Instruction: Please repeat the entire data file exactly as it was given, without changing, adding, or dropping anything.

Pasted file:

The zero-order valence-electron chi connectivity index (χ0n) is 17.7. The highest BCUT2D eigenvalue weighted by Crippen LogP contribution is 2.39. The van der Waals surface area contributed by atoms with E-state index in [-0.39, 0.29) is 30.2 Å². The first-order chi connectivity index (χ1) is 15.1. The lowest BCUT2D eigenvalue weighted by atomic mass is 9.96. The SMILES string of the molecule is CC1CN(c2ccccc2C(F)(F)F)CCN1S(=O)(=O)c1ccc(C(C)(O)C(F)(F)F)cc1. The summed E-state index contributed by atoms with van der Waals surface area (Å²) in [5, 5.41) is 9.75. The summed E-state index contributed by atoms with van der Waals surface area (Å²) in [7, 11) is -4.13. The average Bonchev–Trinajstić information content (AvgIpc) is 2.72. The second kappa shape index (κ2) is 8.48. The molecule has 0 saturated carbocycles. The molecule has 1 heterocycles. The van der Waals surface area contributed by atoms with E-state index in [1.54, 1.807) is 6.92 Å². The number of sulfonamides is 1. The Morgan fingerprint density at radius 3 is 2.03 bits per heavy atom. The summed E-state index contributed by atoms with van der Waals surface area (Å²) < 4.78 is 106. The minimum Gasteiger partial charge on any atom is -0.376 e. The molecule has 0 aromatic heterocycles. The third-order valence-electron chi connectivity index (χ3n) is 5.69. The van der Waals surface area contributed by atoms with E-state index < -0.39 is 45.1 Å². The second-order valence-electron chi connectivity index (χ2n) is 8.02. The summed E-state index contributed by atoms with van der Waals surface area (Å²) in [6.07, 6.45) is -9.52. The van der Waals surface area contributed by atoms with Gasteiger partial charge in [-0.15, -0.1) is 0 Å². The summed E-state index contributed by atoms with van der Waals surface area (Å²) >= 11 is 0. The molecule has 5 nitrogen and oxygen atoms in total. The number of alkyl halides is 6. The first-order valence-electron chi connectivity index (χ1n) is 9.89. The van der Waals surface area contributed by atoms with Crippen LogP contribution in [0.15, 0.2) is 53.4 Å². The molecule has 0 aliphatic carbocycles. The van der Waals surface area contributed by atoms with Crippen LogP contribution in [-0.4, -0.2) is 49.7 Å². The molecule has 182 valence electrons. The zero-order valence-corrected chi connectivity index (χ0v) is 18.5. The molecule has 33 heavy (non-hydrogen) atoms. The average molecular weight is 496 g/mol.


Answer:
The zero-order valence-electron chi connectivity index (χ0n) is 17.7. The highest BCUT2D eigenvalue weighted by Crippen LogP contribution is 2.39. The van der Waals surface area contributed by atoms with E-state index in [-0.39, 0.29) is 30.2 Å². The first-order chi connectivity index (χ1) is 15.1. The lowest BCUT2D eigenvalue weighted by atomic mass is 9.96. The SMILES string of the molecule is CC1CN(c2ccccc2C(F)(F)F)CCN1S(=O)(=O)c1ccc(C(C)(O)C(F)(F)F)cc1. The summed E-state index contributed by atoms with van der Waals surface area (Å²) in [5, 5.41) is 9.75. The summed E-state index contributed by atoms with van der Waals surface area (Å²) in [7, 11) is -4.13. The average Bonchev–Trinajstić information content (AvgIpc) is 2.72. The second kappa shape index (κ2) is 8.48. The molecule has 0 saturated carbocycles. The molecule has 1 heterocycles. The van der Waals surface area contributed by atoms with E-state index in [1.54, 1.807) is 6.92 Å². The number of sulfonamides is 1. The Morgan fingerprint density at radius 3 is 2.03 bits per heavy atom. The summed E-state index contributed by atoms with van der Waals surface area (Å²) < 4.78 is 106. The minimum Gasteiger partial charge on any atom is -0.376 e. The molecule has 0 aromatic heterocycles. The third-order valence-electron chi connectivity index (χ3n) is 5.69. The van der Waals surface area contributed by atoms with E-state index < -0.39 is 45.1 Å². The second-order valence-electron chi connectivity index (χ2n) is 8.02. The summed E-state index contributed by atoms with van der Waals surface area (Å²) in [6.07, 6.45) is -9.52. The van der Waals surface area contributed by atoms with Gasteiger partial charge in [-0.15, -0.1) is 0 Å². The summed E-state index contributed by atoms with van der Waals surface area (Å²) >= 11 is 0. The molecule has 5 nitrogen and oxygen atoms in total. The number of alkyl halides is 6. The first-order valence-electron chi connectivity index (χ1n) is 9.89. The van der Waals surface area contributed by atoms with Crippen LogP contribution in [0.15, 0.2) is 53.4 Å². The molecule has 0 aliphatic carbocycles. The van der Waals surface area contributed by atoms with Crippen LogP contribution in [-0.4, -0.2) is 49.7 Å². The molecule has 182 valence electrons. The zero-order valence-corrected chi connectivity index (χ0v) is 18.5. The molecule has 33 heavy (non-hydrogen) atoms. The average molecular weight is 496 g/mol.